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An unpublished opinion of the North Carolina Court of Appeals does not constitute controlling legal authority. Citation is disfavored, but may be permitted in accordance with the provisions of Rule 30(e)(3) of the North Carolina Rules of Appellate Procedure.

NO. COA07-545


NORTH CAROLINA COURT OF APPEALS

Filed: 20 November 2007

STATE OF NORTH CAROLINA

    v.                        Guilford County
                            Nos.    02 CRS 101021 - 101024
AARON DWIGHT CLARK

    Appeal by defendant from judgment entered 7 November 2006 by Judge Richard L. Doughton in Guilford County Superior Court. Heard in the Court of Appeals 16 November 2007.

    Attorney General Roy Cooper, by Assistant Attorney General Donald R. Teeter, for the State.

    Allen W. Boyer, for defendant-appellant.

    TYSON, Judge.

    Aaron Dwight Clark (“defendant”) appeals from judgment entered revoking his probation and activating his suspended sentences for his convictions of felonious hit and run pursuant N.C. Gen. Stat. § 20-166(a), reckless driving with wanton disregard pursuant N.C. Gen. Stat. § 20-140(a), driving while license revoked pursuant N.C. Gen. Stat. § 20-28(a), and filing a false report of theft of motor vehicle pursuant N.C. Gen. Stat. § 20-102.1. We dismiss defendant's appeal.

I. Background
    On 14 August 2003, defendant pled guilty to felonious hit and run, reckless driving with wanton disregard, driving while license revoked, and falsely reporting the theft of a motor vehicle. Thetrial court sentenced defendant to a minimum of fifteen to eighteen months maximum imprisonment, suspended the sentence, and placed defendant on supervised probation for five years. In lieu of the standard condition of probation requiring regular visits with the probation officer, the trial court ordered defendant “[n]ot [to] operate a motor vehicle while on probation, or until he is licensed to do so by DMV” and to notify his probation officer “immediately” if he obtained a motor vehicle.
    In a probation violation report filed on 13 June 2006, defendant was charged with violating the conditions of his probation by being charged on 16 November 2005 and convicted on 14 March 2006 of driving while license revoked. The probation violation report also alleged defendant was again charged with driving while license revoked on 13 February 2006 and was awaiting trial.
    At his probation revocation hearing on 7 November 2006, defendant admitted the violations and further admitted he had committed these violations willfully and without lawful excuse. The probation officer informed the court defendant had received a prayer for judgment following his 14 March 2006 conviction for driving while license revoked, and that his 13 February 2006 charges of driving while license revoked and driving without insurance had been dismissed. Defense counsel acknowledged that defendant had been “caught” twice while driving home from work, but claimed he was no longer driving. After hearing arguments, thetrial court revoked defendant's probation and activated his suspended sentences. Defendant appeals.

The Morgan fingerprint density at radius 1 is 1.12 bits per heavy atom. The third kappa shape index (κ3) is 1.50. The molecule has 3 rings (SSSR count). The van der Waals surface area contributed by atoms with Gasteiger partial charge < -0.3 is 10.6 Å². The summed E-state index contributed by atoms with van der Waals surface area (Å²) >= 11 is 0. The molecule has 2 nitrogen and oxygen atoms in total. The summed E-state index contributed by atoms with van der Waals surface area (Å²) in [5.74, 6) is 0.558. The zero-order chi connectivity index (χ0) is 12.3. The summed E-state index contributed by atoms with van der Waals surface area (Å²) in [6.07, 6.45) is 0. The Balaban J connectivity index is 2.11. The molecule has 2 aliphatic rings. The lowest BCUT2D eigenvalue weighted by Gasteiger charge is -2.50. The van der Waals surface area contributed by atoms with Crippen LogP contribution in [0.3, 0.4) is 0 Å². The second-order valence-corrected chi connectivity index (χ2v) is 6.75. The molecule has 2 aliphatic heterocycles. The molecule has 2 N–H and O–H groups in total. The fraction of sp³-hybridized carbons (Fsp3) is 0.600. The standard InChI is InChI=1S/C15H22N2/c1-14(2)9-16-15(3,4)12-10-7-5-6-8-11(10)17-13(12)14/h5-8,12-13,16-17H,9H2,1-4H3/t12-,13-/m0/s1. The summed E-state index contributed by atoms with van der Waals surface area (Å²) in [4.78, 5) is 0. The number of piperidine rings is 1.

II. Issue
    Defendant argues the trial court erred by finding and concluding he violated his probation without finding him to be guilty of driving while license revoked.
III. Probation Violation
    Defendant contends the trial court abused its discretion by finding that he violated the regular condition of probation requiring him to “commit no criminal offense in any jurisdiction” pursuant to N.C. Gen. Stat. § 15A-1343(b)(1), and a prayer for judgment “without any sentencing conditions does not constitute a judgment or conviction[.]” Defendant further contends N.C. Gen. Stat. § 15A-1343(b)(1) “is intended to include only conviction[s] where judgment has been imposed” and where the probationer has had the opportunity to appeal the conviction giving rise to the charged violation.
    Defendant did not present this argument to the trial court. Instead, he admitted to willfully violating the conditions of his probation as alleged in the report filed by his probation officer. “In order to preserve a question for appellate review, a party must have presented to the trial court a timely request, objection or motion, stating the specific grounds for the ruling the party desired the court to make[,]” and must have “obtain[ed] a ruling” thereon. N.C.R. App. P. 10(b)(1) (2007). We hold that defendant'sassignment of error is not properly before this Court. This assignment of error is dismissed.
IV. Conclusion
    Defendant's sole assignment of error was not presented to the trial court and is not properly before this Court. Id. Defendant's appeal is dismissed.
    Dismissed.
    Judges GEER and STEPHENS concur.
    Report per Rule 30(e).

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